|Carmen Miranda singing "Paducah" in The Gang's All Here.|
Busby Berkeley’s The Gang’s All Here (1943) is a great example of how uneasily the queer priorities of the musical—its preference for style over substance, performance over essence, artifice over sincerity—sit with so-called traditional American values. Much of the movie, filmed at set at the height of WWII, is spent in an attempt to conjure up a certain set of patriotic affects. Songs like “Nothin’ ’Til My Baby Comes Home” articulate the loneliness of women on the home front as they pine for men overseas. A montage sequence in which our guy, Sgt. Andy Mason (James Ellison), leads a series of victories over the Japanese, aims to invoke jingoistic pride. The plot, such as it is, involves the staging of a Broadway spectacle in order to sell war bonds. Etc. But these rather traditional, conservative affects are periodically exploded by the presence of a radical, excessive pleasure that we might call queer, and that goes by the name of Carmen Miranda.
Miranda’s numbers in The Gang’s All Here are not simply queer by virtue of her status as a gay icon. They are queer because they’re governed by a kind of outrageous anti-realism that seeks nothing more than to stun and affectively overwhelm the spectator, and that makes no attempt to disguise its own artifice. In other words, despite their purported aim to foster good-neighborly relations between the U.S. and South America, Miranda’s numbers have no “point” in the film: they do not speak to such Important Issues as patriotism or keeping your chin up or staying true to your baby ’til he comes home. They are about sheer spectacle, about wallowing in abstract colors and forms (see also here), which is to say the pointless pleasures of style. The effect of integrating Miranda’s surreal and campy production numbers into an otherwise rather dull and square WWII-era musical is exhilaratingly strange, especially in numbers like “Paducah,” in which Miranda effectively hi-jacks the song—a paean to the kind of small-town America represented by the titular Kentucky city—from Benny Goodman and his orchestra and proceeds to turn it into something ravishingly absurd. Even the sound of the word “Kentucky” coming out of Miranda’s mouth sounds wrong. Miranda’s comic, exotic, wordly persona is about as far away from Paducah as you can get. The “paradise” envisioned by the Broadway musical is not Paducah, Kentucky, no matter what the lyrics of the song may claim: it can be found in the queer excess of its increasingly surreal production numbers.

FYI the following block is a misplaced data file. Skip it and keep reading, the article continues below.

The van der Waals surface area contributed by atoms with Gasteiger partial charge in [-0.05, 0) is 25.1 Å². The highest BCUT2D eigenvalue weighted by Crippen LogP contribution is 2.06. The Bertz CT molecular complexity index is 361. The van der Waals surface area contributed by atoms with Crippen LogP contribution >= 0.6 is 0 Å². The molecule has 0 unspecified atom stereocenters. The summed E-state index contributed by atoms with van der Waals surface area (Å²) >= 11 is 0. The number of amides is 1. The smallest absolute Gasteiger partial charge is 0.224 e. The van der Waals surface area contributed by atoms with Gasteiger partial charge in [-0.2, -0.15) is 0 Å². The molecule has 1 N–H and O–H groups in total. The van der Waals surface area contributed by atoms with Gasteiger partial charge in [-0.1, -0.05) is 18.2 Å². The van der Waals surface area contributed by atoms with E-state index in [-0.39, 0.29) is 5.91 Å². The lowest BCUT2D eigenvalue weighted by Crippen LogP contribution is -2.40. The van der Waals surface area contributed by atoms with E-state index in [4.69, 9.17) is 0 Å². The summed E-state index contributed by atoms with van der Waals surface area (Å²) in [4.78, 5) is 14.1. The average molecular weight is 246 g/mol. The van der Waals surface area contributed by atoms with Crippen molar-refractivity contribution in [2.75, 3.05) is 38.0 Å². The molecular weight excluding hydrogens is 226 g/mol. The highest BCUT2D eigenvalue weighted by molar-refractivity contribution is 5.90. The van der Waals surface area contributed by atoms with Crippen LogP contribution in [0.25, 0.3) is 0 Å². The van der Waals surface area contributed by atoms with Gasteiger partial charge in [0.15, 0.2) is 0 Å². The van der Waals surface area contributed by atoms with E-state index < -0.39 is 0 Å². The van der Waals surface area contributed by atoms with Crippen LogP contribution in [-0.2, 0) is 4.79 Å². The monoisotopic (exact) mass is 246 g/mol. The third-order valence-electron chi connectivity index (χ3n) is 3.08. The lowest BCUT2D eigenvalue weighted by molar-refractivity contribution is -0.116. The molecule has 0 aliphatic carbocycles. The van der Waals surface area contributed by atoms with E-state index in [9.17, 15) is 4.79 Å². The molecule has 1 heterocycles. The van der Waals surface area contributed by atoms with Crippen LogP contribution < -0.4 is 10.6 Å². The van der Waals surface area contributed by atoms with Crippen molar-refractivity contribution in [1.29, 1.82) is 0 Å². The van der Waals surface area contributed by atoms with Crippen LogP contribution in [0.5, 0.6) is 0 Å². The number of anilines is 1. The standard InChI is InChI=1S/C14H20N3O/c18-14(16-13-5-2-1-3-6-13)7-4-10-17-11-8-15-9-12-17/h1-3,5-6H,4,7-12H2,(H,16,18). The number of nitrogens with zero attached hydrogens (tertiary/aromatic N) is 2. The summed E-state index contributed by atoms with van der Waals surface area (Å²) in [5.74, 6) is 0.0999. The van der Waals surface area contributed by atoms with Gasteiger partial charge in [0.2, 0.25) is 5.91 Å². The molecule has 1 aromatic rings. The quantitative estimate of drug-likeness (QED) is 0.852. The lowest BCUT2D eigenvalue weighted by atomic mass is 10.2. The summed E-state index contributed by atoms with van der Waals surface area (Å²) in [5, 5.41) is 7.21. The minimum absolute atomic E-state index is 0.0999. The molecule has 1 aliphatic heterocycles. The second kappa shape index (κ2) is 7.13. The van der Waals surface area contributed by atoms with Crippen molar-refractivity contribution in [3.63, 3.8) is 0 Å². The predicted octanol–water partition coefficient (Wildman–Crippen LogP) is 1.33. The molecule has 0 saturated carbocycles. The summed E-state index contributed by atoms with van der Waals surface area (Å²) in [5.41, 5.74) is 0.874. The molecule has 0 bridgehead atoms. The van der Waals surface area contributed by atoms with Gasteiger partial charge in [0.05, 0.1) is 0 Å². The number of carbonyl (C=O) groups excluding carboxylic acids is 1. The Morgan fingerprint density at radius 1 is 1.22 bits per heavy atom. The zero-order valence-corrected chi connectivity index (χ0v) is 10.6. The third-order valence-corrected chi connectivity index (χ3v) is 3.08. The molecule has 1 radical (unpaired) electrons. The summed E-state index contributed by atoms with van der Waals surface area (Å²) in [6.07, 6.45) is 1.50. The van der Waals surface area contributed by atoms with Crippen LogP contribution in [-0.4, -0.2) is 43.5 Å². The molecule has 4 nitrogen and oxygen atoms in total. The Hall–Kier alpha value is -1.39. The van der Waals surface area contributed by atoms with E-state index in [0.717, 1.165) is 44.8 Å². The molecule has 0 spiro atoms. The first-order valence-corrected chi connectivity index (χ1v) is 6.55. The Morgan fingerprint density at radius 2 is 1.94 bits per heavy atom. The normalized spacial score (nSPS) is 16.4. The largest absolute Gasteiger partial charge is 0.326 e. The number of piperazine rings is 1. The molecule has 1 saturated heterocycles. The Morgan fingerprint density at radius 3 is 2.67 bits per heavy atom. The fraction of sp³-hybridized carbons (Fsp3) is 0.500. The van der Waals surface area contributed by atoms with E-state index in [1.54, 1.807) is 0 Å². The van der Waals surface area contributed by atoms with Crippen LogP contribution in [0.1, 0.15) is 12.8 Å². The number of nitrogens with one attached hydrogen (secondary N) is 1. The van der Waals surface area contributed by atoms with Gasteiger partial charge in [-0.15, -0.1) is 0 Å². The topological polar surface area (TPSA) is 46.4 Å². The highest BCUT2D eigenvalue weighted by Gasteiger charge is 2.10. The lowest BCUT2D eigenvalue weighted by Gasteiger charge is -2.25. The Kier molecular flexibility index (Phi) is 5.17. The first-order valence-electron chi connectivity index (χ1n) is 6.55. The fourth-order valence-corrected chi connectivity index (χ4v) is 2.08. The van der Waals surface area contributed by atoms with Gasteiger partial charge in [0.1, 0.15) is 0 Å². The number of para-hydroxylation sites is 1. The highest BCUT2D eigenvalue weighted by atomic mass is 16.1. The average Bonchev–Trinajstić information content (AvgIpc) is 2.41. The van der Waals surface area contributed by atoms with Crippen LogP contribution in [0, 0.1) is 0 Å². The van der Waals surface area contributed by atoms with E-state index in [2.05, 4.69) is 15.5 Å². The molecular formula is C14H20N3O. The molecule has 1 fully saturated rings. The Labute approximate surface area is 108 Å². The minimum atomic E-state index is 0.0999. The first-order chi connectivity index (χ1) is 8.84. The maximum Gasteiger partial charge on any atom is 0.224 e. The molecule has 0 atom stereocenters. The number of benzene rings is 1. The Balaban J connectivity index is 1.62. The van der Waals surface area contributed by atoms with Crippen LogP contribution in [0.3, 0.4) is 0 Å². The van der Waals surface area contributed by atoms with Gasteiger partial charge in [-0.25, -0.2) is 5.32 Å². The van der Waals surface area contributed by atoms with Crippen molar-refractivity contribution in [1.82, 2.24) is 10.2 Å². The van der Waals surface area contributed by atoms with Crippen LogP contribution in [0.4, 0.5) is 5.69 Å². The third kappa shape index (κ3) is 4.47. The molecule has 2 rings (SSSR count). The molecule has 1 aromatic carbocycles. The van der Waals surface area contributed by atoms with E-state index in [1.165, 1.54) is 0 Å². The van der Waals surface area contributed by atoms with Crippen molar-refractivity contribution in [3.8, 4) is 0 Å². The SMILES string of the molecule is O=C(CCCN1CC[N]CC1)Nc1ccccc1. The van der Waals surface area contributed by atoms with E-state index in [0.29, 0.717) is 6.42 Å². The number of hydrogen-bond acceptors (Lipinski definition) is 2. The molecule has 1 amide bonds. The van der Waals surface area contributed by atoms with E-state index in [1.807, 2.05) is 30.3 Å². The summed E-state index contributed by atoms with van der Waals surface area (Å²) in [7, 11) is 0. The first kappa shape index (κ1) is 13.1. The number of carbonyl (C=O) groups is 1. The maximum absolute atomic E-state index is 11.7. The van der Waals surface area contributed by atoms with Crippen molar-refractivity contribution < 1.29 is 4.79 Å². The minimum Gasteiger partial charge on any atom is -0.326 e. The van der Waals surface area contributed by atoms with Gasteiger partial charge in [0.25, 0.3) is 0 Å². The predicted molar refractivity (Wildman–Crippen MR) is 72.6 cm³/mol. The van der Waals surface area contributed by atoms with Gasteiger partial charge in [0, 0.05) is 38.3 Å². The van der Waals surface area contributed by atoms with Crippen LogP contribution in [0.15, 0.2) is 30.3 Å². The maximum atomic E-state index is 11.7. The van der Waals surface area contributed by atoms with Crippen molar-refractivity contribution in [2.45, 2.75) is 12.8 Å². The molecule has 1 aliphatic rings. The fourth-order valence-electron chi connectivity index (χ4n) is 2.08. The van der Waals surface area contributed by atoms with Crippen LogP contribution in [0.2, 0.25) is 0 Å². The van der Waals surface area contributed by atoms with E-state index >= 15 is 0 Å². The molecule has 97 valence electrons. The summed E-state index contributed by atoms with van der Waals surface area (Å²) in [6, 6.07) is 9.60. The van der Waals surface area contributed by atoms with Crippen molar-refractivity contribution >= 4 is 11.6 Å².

|A study in contrasts. Above, style and excess: Carmen Miranda in "The Lady in the Tutti-Frutti Hat." Below, getting serious: Alice Faye sings "Nothin' 'Til My Baby Comes Home."|
There’s a lot that’s safe and familiar about James Ponsoldt’s new coming-of-age drama The Spectacular Now, in which Miles Teller and Shailene Woodley play a pair of high school sweethearts trying to plan (or, in Teller’s case, avoid planning) for life after graduation. I was particularly let down by the way in which this otherwise thoughtful and intelligent film blasts through most of the plot developments on which its last act hinges; it feels like it runs out of the patience needed to give those emotional beats the requisite weight. But it’s made worthwhile by the astounding naturalistic performances of Teller and Woodley, who took home a joint acting award at Sundance earlier this year for their work. Teller’s Sutter Keeley is a good-natured joker whose outward affability masks woundedness and a fear of abandonment; he’s good at bolstering the self-esteem of his friends—he even gives friendly advice to the classmate who has begun dating his ex-girlfriend—but he’s wracked with self-doubt, drinks constantly, and fears he’ll turn out like the alcoholic father who abandoned the family. Woodley’s Aimee Finickey meets him for the first time while on her morning paper route after he passes out drunk on a stranger’s lawn. Aimee’s inner conflicts get less screen time than Sutter’s, but they’re no less complicated; her friendliness and optimism often shade troublingly into passivity, and we wince at the ease with which she forgives away her mistreatment at the hands of those around her. She’s a particularly well-drawn and heartbreaking character, the kind of young person whose strengths—openness, generosity, responsibility—often set her up to be taken advantage of, an irony that the film acknowledges only glancingly.